The Wall Street Journal's Anniversary Predictions for Education
The Wall Street Journal celebrated its 125th birthday on Monday, with a special section on "The Future of Everything," including education.
"Leading thinkers, innovators, and artists share their visions of where the world is heading," the cover of the section says. That leading thinker for the education piece is Margaret Spellings, the secretary of education during President George W. Bush's second term and now the president of the George W. Bush Presidential Center in Dallas.
Spellings predicts that in 20 years, U.S. students will be served an "à la carte education" rather than a "fixed-price menu, where a student attends a school based upon geography and is offered few alternatives."
Ever-expanding technologies and the rapid flow of information will lead the transformation, Spellings says. Parents and teachers will have real-time data on student performance and will use it to tailor individualized approaches to learning.
Students won't move in groups from grade to grade, but will move ahead when ready, especially in high school, she predicts.
Teachers will be less like employees of a traditional school and "more like independent agents who contract to get a job done with students."
"Teachers who excel ... will be deployed to the most difficult schools and classrooms," Spellings writes. "They will receive more pay for taking on harder assignments."
Meanwhile, more companies will test prospective employees to see whether they have the requisite knowledge, "badging" those who are deemed to be proficient, particularly in science, technology, engineering and math.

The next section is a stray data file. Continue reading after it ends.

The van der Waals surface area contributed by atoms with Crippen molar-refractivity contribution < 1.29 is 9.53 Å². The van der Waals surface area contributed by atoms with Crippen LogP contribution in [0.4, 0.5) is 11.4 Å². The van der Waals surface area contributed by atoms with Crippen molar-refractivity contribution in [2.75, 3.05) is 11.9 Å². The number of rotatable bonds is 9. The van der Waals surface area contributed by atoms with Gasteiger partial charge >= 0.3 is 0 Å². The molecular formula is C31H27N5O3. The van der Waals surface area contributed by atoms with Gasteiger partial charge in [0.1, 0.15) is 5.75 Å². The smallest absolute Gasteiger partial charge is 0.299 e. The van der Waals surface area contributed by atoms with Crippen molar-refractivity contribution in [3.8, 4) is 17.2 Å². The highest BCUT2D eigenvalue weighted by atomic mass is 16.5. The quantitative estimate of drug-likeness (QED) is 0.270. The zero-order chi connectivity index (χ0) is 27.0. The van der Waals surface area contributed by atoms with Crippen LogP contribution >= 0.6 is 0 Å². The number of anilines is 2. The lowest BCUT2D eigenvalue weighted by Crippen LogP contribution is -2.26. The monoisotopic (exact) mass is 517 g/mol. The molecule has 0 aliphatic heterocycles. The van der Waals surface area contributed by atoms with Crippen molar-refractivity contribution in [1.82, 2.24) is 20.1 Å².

"The only reason we will not reach this better place is if the status quo prevails," Spellings concludes. "But the market-oriented forces that have changed so much of our world—competition, customization, technology, modern management, and customer focus—are too powerful for even an entrenched educational establishment to resist."
The special section says in 1989, on the occasion of its 100th birthday, the Journal offered a host of predictions for the next couple of decades or so. The paper notes that it got a fair amount wrong, predicting widespread travel by space plane, Prodigy Services playing a key role in running the Internet, and Thailand and Bangladesh emerging as world powers.
But on education, the 1989 report correctly predicted that poor U.S. educational performance would harm the nation's competitiveness. (There are only a couple of such brief references to education in the current special section's story on the 1989 predictions.)
In my next post, I'll discuss another newspaper's special anniversary section and its discussion of how to improve education—from 1976.